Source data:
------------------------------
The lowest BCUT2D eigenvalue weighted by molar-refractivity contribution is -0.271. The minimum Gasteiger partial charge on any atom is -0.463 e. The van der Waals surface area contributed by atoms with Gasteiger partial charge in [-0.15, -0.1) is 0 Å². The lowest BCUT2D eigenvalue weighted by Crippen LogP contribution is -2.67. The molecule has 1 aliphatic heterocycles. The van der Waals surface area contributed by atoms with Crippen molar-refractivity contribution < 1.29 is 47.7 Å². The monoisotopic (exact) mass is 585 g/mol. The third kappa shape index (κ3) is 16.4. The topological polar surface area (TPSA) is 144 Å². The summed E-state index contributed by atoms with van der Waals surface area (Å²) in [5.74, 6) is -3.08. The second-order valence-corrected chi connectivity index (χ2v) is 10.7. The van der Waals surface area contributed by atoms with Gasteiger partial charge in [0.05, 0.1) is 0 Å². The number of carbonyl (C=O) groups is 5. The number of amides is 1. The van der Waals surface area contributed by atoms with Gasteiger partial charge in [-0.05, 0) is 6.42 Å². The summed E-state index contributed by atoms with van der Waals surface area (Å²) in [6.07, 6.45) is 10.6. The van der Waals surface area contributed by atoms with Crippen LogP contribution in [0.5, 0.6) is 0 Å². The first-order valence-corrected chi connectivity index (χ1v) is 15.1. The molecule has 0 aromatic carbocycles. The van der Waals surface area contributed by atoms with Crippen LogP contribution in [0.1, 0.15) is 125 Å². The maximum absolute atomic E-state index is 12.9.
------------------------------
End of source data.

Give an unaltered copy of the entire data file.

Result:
The lowest BCUT2D eigenvalue weighted by molar-refractivity contribution is -0.271. The minimum Gasteiger partial charge on any atom is -0.463 e. The van der Waals surface area contributed by atoms with Gasteiger partial charge in [-0.15, -0.1) is 0 Å². The lowest BCUT2D eigenvalue weighted by Crippen LogP contribution is -2.67. The molecule has 1 aliphatic heterocycles. The van der Waals surface area contributed by atoms with Crippen molar-refractivity contribution < 1.29 is 47.7 Å². The monoisotopic (exact) mass is 585 g/mol. The third kappa shape index (κ3) is 16.4. The topological polar surface area (TPSA) is 144 Å². The summed E-state index contributed by atoms with van der Waals surface area (Å²) in [5.74, 6) is -3.08. The second-order valence-corrected chi connectivity index (χ2v) is 10.7. The van der Waals surface area contributed by atoms with Gasteiger partial charge in [0.05, 0.1) is 0 Å². The number of carbonyl (C=O) groups is 5. The number of amides is 1. The van der Waals surface area contributed by atoms with Gasteiger partial charge in [-0.05, 0) is 6.42 Å². The summed E-state index contributed by atoms with van der Waals surface area (Å²) in [6.07, 6.45) is 10.6. The van der Waals surface area contributed by atoms with Crippen LogP contribution in [0.5, 0.6) is 0 Å². The first-order valence-corrected chi connectivity index (χ1v) is 15.1. The molecule has 0 aromatic carbocycles. The van der Waals surface area contributed by atoms with Crippen LogP contribution in [0.1, 0.15) is 125 Å². The maximum absolute atomic E-state index is 12.9.